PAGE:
It happens, to one degree or another, to every baseball player. A few hang their spikes up early, but most players -- who have needed rock-solid confidence to get where they are -- believe they can still compete.
Imagine someone who has been in professional baseball since he left high school. How hard must it be to admit to himself that he no longer possess the talents he once had? That what he does on the field is more than likely to hurt his team? If a lot of his identity has been tied in with his abilities and accomplishments (maybe as an All-Star, one of the game's best) then how does he see himself when he can no longer play the game?
Last night in Yankee Stadium was one of more embarrassing games of Jason Varitek's career. He went 0-for-4 with two strikeouts, a foul pop-up and a GIDP. Varitek's hitting skills have been going steadily downhill since August 2005. After a ugly 2008 season, this year has been just as bad, if not worse. His 2009 OPS by month:
In his last 28 games, he's batting .120 and slugging .196.April .881
The Yankees easily stole seven bases last night in seven attempts. Throughout MLB this season, a team has stolen at least six bases in a game eight times. Varitek has been the catcher in four of those eight games. Since July 1, Varitek has thrown out only three of 59 runners, and none of the last 24. He has also shown an increasing inability to block pitches in the dirt.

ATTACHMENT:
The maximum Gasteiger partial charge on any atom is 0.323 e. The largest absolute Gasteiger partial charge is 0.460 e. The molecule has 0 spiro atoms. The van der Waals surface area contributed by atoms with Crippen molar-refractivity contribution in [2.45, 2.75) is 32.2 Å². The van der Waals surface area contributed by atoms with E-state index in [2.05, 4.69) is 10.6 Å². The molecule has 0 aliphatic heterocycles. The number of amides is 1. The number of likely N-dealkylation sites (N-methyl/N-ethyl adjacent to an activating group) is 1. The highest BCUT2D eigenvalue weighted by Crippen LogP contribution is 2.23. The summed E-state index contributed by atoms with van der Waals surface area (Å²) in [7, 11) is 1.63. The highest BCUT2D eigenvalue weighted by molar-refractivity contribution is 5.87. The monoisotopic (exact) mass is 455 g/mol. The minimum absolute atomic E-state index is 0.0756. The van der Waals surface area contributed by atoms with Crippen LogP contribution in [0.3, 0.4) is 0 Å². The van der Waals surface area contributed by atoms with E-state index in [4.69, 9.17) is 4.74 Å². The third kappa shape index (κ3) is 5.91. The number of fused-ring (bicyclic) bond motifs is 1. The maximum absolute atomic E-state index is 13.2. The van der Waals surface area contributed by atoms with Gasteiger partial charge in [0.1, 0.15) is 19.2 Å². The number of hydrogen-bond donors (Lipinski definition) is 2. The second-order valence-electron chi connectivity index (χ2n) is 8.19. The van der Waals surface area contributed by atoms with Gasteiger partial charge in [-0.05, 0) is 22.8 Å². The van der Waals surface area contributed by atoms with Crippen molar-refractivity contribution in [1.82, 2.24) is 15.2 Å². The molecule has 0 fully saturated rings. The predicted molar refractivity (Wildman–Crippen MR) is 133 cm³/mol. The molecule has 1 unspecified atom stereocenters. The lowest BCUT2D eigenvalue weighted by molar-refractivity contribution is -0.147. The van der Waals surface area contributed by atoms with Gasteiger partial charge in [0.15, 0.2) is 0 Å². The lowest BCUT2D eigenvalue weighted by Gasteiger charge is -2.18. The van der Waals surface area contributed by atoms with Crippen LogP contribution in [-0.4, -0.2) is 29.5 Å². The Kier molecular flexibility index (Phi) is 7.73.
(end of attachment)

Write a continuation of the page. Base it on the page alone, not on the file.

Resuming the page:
If he cannot field and cannot throw and cannot hit, how does he help the team?
But will the Red Sox bench their captain? Will Theo Epstein show the same cut-throat attitude he did in 2004 when he traded Nomar Garciaparra? At that time, Nomar was still an icon in Boston, but his performance in the field was absolutely hurting the team. Varitek's performance has slipped so far, and become so blindingly obvious, that most fans would agree that the next step is to nail his ass to the bench.
The front office is partially to blame for this situation. They named Varitek as captain right when when it was highly probable he would be declining as a player, they signed him to a four-year deal that would begin when was 33 years old, and they failed to go out and get a suitable replacement before trading for Victor Martinez eight weeks ago.
If Red Sox management wants to put the best team on the field for every post-season game, it should regard Varitek as nothing more than the emergency back-up catcher. He could start if Mike Lowell's hip really needed a day off, but at this point, Jed Lowrie or Chris Woodward would inspire more optimism at the plate.